FGPSF aren’t engaging with talent as much as they should. When it comes to generating revenues and expanding the client base, the efforts are relentless. The same cannot be said for talent engagement. To give you an example: People do not know enough about Professional services firms outside of the names that they have heard of and the career growth opportunities they provide. It doesn’t cost a lot of money to make one’s presence felt especially now with social media and position the brand accordingly to attract good quality talent. FGPSF’s that offer differentiated services have a better chance of attracting the right talent if the USP is differentiated adequately and the ‘Whats in it for me’ is articulated clearly.
The other challenge with FGPSF is about a few members from the leadership micro-managing and refusing to let go. Excessive control is stifling and creates an environment that is unsuitable for ambitious people who need adequate legroom for growth. At times, it is seen that the idea of democracy remains only on paper, but in reality, the leadership style is autocratic. The leadership in these firms must engage in the process of facilitation with an eye on building an org structure for the future and not merely control.
A simple test to apply to establish whether an FGPSF is nimble and agile is whether ‘senior’ executives have the authority to make pricing decisions independently. In most FGPSF’s, decisions on pricing rests with a handful thereby not giving them any competitive advantage as compared to a large firm where bureaucracy and process makes them slow.
However, nimbleness and agility are beyond pricing decisions alone. It should be about democratizing the decision-making process where the power is not concentrated in the hands of a few. It brings about a healthier organization where individual goals and aspirations are also addressed. In effect, it sets a pathway for succession planning.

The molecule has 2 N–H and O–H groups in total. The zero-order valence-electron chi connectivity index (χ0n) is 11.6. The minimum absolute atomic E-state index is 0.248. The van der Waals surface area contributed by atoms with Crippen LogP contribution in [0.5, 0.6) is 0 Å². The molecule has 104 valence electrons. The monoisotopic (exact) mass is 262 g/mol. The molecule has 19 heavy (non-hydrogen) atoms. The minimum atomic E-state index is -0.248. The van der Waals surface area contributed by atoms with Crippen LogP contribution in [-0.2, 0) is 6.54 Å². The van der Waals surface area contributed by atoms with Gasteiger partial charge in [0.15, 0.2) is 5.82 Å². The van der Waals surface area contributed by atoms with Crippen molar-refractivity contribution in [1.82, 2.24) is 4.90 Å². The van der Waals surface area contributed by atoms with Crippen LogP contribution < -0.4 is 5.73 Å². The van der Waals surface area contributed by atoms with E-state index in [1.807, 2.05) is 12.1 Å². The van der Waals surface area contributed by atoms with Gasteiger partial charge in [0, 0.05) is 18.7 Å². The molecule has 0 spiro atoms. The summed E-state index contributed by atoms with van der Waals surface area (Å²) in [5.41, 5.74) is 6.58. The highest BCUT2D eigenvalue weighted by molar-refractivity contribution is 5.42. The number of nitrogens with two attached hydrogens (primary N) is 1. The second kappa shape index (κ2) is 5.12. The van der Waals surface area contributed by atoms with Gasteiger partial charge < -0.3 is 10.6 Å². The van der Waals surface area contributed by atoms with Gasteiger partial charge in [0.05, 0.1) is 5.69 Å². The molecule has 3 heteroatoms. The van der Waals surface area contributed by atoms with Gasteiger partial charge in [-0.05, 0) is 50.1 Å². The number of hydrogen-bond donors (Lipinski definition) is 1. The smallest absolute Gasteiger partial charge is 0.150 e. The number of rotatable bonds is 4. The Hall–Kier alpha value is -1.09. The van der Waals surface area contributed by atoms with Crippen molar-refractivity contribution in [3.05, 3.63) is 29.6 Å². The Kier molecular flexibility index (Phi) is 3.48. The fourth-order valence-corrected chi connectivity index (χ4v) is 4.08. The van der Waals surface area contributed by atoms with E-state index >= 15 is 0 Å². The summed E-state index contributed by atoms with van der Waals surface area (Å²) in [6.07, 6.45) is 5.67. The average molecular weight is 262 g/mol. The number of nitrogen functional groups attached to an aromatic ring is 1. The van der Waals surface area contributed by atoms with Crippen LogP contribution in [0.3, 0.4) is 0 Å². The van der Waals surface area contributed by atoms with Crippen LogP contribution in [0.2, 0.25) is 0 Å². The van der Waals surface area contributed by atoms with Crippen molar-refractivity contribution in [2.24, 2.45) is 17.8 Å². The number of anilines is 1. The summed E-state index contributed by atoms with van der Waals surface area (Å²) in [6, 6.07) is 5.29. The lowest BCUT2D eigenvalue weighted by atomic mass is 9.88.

One has to see this aspect of the business through two lenses – internal and external stakeholders. While a matrix structure appears ideal, the challenge for the leadership is to be able to constantly engage with talent across functions. A dotted line reporting makes it difficult to balance contrasting demands. Towards this, a sense of empathy and an acknowledgment of value-creation by others is important. For example, business development and delivery need to appreciate each other’s efforts, strengths including limitations. This way, the risk of over / under-commitment to the client is minimized. On similar lines, HR needs to engage deeply across the organization to understand the challenges that diverse functions face and pave the way for talent nurture.
Due to crunch in niche talent availability, FGPSF firms engage with gig workers. Technically, they aren’t part of the direct workforce and yet, they play an integral role in the firm’s growth. Engaging with this talent and aligning them with the overall organisation’s purpose is key to making the model work. Similarly, engaging with external stakeholders, be it the digital agency is an external stakeholder but they have to dovetail with the firm’s overall value and vision. A substantial amount of leadership bandwidth needs to be invested in tying these ends.
At times, driven by the belief that their requirements are unique, FGPSFs tend to build technology solutions from scratch. In a landscape that is shifting rapidly, this may not be the most efficient approach. It has been observed, often, firms are unclear about where exactly they stand in a complex value chain – from a tech standpoint. Before embarking on the journey, firms need clarity on tech strategy. Is it going to be a business enabler or is the firm going to sell technology as a separate offering? Availability of 3rd party technology tools on the cloud makes possible, the adoption of best in class technology which doesn’t leave a hole in the pocket.
One of the reasons why professional services sector have done well is because government has been hands-off. It should remain that way - Government should focus on policy making rather than running or interfering in businesses